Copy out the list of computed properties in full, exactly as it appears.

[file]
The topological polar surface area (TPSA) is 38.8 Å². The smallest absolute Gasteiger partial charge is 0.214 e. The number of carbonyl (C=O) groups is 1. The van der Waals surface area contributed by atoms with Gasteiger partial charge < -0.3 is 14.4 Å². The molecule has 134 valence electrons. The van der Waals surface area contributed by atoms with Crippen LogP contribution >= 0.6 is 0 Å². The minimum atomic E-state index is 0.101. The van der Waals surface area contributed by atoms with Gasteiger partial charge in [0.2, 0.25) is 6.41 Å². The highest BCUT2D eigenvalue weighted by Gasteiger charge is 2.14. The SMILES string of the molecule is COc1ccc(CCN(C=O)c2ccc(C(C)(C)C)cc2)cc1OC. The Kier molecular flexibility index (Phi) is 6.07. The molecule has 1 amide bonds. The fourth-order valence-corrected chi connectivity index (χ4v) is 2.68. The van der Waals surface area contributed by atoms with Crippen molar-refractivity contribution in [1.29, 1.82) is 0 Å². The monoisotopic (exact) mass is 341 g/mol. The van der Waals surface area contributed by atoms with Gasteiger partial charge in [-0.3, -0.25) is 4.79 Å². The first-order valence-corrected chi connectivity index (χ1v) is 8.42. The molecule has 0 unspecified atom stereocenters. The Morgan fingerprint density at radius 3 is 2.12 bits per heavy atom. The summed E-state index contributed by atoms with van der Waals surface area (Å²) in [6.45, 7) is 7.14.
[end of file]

The topological polar surface area (TPSA) is 38.8 Å². The smallest absolute Gasteiger partial charge is 0.214 e. The number of carbonyl (C=O) groups is 1. The van der Waals surface area contributed by atoms with Gasteiger partial charge < -0.3 is 14.4 Å². The molecule has 134 valence electrons. The van der Waals surface area contributed by atoms with Crippen LogP contribution >= 0.6 is 0 Å². The minimum atomic E-state index is 0.101. The van der Waals surface area contributed by atoms with Gasteiger partial charge in [0.2, 0.25) is 6.41 Å². The highest BCUT2D eigenvalue weighted by Gasteiger charge is 2.14. The SMILES string of the molecule is COc1ccc(CCN(C=O)c2ccc(C(C)(C)C)cc2)cc1OC. The Kier molecular flexibility index (Phi) is 6.07. The molecule has 1 amide bonds. The fourth-order valence-corrected chi connectivity index (χ4v) is 2.68. The van der Waals surface area contributed by atoms with Crippen molar-refractivity contribution in [1.29, 1.82) is 0 Å². The monoisotopic (exact) mass is 341 g/mol. The van der Waals surface area contributed by atoms with Gasteiger partial charge in [-0.3, -0.25) is 4.79 Å². The first-order valence-corrected chi connectivity index (χ1v) is 8.42. The molecule has 0 unspecified atom stereocenters. The Morgan fingerprint density at radius 3 is 2.12 bits per heavy atom. The summed E-state index contributed by atoms with van der Waals surface area (Å²) in [6.45, 7) is 7.14.